Defra’s latest figures on Commercial and Industrial (C&I) Waste Arisings shows that some businesses are moving in the right direction but more work remains to be done.
These interim estimates, expect the completed results next month, are the first new data for eight years. While commercial and industrial waste arisings as a whole have decreased from 68 million tonnes in 2002-2003 to 55.8m tonnes, the figures for commercial waste show an increase in tonnage terms and a proportion of the total waste.
Recycling (including re-use) has improved, up to 58% from 43% in the last survey and there is a marked decrease in waste being sent to landfill. Producer responsibility legislation and increases in Landfill Tax have clearly done much to encourage businesses to change their disposal habits.
As C&I waste makes up 24% of the waste stream, compared with municipal’s 9%, we will be seeing a greater focus on getting firms to review the way they deal with waste. This has been evident with the inclusion in the Government’s general waste policy review and the publication of Mayor Boris Johnson’s Draft Business Waste Strategy for London.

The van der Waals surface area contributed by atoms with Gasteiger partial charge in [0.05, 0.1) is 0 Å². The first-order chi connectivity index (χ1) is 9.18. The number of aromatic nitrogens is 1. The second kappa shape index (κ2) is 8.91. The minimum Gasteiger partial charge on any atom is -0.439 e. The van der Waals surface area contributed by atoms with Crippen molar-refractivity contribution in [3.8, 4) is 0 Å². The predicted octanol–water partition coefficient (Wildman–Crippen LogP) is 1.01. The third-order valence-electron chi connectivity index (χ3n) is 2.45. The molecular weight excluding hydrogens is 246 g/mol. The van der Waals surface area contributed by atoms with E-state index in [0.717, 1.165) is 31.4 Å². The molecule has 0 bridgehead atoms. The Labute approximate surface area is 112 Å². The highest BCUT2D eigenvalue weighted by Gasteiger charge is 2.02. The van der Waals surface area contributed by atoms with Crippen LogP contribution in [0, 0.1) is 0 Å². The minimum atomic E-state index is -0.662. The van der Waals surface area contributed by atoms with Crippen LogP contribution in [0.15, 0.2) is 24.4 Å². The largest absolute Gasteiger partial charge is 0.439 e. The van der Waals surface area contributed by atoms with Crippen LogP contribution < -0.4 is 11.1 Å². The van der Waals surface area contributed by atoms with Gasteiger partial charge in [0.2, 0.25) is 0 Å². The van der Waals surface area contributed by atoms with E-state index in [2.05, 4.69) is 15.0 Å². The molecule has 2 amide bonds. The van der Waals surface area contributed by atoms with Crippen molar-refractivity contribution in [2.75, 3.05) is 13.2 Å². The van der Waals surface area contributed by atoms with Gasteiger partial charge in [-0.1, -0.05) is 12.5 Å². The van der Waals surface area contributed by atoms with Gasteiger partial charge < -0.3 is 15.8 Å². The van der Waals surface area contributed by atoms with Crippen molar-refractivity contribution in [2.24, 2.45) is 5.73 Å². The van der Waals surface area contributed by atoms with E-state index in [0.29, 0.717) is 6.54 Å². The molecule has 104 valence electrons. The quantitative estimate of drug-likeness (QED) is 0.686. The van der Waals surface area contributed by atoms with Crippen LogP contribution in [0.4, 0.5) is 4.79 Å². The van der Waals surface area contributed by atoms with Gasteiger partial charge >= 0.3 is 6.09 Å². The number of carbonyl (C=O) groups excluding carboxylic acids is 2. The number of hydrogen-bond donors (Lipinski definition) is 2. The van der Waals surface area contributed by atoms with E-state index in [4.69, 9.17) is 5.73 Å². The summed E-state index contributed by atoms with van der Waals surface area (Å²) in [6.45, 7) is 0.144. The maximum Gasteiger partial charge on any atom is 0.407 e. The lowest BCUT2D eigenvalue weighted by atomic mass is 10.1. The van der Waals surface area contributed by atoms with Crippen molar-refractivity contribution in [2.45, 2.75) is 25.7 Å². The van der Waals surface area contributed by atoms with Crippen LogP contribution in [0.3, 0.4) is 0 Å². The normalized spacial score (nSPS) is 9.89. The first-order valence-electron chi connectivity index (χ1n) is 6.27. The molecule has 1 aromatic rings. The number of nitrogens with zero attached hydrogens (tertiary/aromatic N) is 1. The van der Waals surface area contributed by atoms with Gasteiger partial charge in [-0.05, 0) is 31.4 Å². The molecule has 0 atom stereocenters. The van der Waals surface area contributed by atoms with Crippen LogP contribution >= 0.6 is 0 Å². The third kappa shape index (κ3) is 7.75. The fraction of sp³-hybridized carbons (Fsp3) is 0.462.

The mayor’s strategy features a number of policy aims, including transforming the perceptions about resource efficiency and waste among businesses and their staff by promoting the financial and commercial value of resource-efficient businesses as well as improving the infrastructure to help businesses to re-use, recycle and compost.
These are policies that would make sense to develop in any part of the country, not just the capital. Will it be up to the about-to-be-formed Local Enterprise Partnerships or can we expect help from other areas?